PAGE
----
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Article: Why witch hazel is a bit wicked (and we don’t mean good wicked)

Why witch hazel is a bit wicked (and we don’t mean good wicked)

Witch hazel has been touted for centuries as a natural remedy for many skin ailments and other problems.  Applied topically, it is said to reduce puffy eyes, heal sunburn and treat acne/oily skin, among other things. Today, with the growing trend towards natural products, witch hazel is still a popular ingredient in beauty and skin products.

Having a bottle of witch hazel in the cupboard for emergency use can be a good idea. It does contain calming components that can ease discomfort from bug bites and stings, bruises and haemorrhoids. However some people use witch hazel daily, as part of their skincare routine. In the long-term, this can be a major problem.

What they don’t tell you about witch hazel

Predominantly found in North America and Asia, the witch hazel plant (Hammamelis virginiana) is a flowering shrub. The product we know as witch hazel is the clear liquid that has been extracted from its leaves, bark and twigs using distillation.

As you might expect with a product from a natural source, there are a bunch of antioxidants in witch hazel extract. Some are beneficial, but others (making up to 12% of witch hazel volume) come from a group of chemicals called tannins. Tannins are known to have a tightening and drying effect on skin, which can reduce oiliness and the appearance of pores. This may sound great, but in the long term tannins are sensitising and potentially irritating.

Furthermore, ethanol is used during the distillation process, which means witch hazel contains about 14-15% alcohol.  This amount is high, considering that research shows that much lower amounts of alcohol are damaging to the skin and its protective barrier.

Finally, the oil that’s naturally occurring in witch hazel is the source of the potent fragrant sensitiser eugenol.  Prolonged contact with eugenol may cause an inflammatory reaction and, eventually, allergic dermatitis.  You really want to avoid this.

Does witch hazel really help with acne, blemishes and oily skin?

Witch hazel is known for its astringent properties, so some people believe the drying effect helps to treat acne and oily skin. However this drying out process can actually have the reverse effect, sending your skin into a frenzy of excess sebum production to compensate for the lack of moisture. The result is even more oiliness, more blockages and an increased risk of chronic acne.

The alcohol present in witch hazel, as mentioned above, can not only irritate and dry your skin too much, but it can also affect the integrity of your skin beneath the surface. We’re talking deep-down damage. Fortunately, there are better solutions for getting your acne prone or oily skin under control.  To find a better strategy, you need to understand the causes of acne and learn how to treat them gently and naturally.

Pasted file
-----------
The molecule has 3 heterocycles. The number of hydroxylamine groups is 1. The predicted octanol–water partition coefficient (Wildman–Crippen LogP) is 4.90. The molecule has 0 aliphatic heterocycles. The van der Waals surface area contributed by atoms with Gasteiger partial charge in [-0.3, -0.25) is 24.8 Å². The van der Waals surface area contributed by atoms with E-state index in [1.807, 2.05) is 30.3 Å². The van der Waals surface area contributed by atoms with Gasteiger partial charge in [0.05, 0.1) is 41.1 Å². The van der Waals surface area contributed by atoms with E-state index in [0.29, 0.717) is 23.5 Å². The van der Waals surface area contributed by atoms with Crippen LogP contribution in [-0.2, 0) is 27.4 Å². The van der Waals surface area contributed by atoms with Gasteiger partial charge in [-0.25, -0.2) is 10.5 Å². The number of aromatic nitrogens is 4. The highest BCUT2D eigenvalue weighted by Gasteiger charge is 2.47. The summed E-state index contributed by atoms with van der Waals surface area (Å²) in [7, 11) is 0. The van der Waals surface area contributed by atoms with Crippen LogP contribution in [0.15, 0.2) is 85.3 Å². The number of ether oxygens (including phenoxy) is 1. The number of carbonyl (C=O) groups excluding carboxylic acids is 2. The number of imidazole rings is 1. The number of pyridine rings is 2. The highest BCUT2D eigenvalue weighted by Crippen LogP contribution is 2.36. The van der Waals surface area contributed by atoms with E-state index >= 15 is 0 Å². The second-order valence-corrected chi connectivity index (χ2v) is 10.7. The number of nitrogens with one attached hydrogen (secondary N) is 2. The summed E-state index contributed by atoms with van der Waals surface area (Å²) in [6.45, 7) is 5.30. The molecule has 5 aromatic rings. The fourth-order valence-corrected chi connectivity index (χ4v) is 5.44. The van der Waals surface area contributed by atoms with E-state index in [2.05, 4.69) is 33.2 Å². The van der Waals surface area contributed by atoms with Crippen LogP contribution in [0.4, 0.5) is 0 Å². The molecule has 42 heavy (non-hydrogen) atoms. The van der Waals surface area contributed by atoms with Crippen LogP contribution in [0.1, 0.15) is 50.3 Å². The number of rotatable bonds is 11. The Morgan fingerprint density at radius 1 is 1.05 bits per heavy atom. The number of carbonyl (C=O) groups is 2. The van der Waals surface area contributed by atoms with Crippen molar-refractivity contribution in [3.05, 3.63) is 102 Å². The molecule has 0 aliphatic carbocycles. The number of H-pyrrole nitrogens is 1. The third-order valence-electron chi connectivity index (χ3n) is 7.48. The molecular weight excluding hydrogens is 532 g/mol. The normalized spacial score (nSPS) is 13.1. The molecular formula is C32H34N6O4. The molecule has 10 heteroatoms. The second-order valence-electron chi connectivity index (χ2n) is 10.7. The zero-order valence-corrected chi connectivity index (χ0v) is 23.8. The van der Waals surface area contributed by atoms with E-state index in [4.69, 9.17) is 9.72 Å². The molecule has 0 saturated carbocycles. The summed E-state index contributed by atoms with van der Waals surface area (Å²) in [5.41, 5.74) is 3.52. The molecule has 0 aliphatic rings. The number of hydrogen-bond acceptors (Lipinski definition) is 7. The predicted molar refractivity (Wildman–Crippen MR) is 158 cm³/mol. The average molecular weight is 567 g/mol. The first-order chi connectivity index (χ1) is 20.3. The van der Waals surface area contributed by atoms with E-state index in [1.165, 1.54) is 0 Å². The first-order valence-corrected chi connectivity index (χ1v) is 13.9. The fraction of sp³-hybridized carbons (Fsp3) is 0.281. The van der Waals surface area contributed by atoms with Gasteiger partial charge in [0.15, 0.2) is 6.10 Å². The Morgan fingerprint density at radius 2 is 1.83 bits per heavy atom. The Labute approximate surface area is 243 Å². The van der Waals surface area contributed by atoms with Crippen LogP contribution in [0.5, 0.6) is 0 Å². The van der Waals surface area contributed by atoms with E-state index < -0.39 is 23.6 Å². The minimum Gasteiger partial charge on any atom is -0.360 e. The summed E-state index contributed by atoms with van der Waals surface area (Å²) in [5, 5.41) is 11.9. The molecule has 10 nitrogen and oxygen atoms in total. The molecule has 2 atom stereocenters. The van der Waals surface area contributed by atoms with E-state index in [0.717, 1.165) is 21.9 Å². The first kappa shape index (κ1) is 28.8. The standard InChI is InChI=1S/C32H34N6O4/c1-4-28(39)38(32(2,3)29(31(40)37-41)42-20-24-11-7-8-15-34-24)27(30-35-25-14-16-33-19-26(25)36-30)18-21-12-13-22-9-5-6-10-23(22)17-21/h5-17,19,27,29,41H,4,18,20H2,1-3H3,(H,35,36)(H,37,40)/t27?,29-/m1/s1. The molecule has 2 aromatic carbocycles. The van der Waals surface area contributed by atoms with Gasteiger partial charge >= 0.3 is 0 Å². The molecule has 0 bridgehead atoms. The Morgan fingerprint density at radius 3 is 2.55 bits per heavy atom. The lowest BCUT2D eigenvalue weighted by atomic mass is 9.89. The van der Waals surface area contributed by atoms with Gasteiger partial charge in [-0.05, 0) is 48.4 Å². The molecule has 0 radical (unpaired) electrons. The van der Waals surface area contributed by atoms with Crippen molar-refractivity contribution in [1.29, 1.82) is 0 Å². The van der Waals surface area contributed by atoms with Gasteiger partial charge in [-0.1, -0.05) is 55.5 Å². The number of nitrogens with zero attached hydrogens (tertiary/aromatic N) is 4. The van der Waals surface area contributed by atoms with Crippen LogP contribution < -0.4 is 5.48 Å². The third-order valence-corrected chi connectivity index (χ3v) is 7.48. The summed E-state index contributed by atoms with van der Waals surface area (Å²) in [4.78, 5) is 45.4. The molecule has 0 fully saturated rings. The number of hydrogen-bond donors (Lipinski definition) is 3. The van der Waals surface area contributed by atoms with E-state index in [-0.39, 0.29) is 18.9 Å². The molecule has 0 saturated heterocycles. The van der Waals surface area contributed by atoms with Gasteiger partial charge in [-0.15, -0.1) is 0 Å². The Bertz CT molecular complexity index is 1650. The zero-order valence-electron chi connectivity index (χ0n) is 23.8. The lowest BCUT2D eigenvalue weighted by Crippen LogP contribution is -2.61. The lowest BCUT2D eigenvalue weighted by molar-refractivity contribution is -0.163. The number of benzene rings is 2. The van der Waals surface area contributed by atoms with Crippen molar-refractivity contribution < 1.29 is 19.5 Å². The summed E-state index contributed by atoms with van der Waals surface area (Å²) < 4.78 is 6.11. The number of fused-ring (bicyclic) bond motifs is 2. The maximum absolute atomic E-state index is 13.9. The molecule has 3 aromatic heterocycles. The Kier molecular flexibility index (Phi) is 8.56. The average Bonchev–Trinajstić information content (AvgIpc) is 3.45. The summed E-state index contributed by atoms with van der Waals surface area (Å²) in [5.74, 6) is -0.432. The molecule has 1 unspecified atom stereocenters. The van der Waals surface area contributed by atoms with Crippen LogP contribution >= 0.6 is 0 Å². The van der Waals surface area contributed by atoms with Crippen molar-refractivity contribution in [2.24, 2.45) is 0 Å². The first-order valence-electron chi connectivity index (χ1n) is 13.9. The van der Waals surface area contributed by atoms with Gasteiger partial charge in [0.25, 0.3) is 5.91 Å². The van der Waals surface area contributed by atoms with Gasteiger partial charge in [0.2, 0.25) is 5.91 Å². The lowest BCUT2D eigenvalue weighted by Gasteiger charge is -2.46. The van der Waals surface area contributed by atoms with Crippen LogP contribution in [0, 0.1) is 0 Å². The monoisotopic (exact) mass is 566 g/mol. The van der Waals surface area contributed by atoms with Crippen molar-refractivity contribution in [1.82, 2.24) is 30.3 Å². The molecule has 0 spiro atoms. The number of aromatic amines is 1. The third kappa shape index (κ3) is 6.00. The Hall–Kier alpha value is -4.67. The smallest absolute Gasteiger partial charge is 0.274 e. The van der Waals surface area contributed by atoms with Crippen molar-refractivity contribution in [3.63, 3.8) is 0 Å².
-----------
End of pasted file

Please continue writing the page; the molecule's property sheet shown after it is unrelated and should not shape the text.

Witch hazel as a makeup remover and cleanser

Using witch hazel as a cleanser or makeup remover is a bad idea. The alcohol content and tannins are much too harsh for facial skin, especially the delicate skin around your eyes and on your neck.  What’s more, compared to other products specifically designed for skin cleansing, witch hazel is a poor performer - particularly with some of today’s long-wearing cosmetics. Because of its ineffective cleansing ability, you’ll be scrubbing and pulling the skin trying to remove makeup and impurities. Over time this could lead to loss of elasticity and sagging skin - and who wants that?! 

Instead, use a product with nurturing ingredients that are gentle on your skin and help maintain your skin’s natural pH balance, such as our Apple Juice Foaming Cleanser and Mango + Apricot Sorbet Cleanser.  

Witch hazel for puffy eyes

If you’ve just watched your favourite romantic movie and had a bit of a cry, having some witch hazel in the cupboard could be useful. There is evidence that witch hazel can assist with reducing swelling and redness, but only if it’s caused by fluid retention. So the soothing and astringent properties in the solution can be effective in reducing puffiness from a good cry. But don’t try witch hazel on under eye bags that are due to ageing. Not only will it be ineffective, you could potentially damage the delicate skin around the eye area (more bagginess, more wrinkles!).

In summary, witch hazel does have some benefits for short-term skin emergencies, but the ongoing irritation of regular use will be detrimental, causing damage and premature ageing.  With gentler and better natural alternatives readily available, you’re better off using something kinder to your skin.


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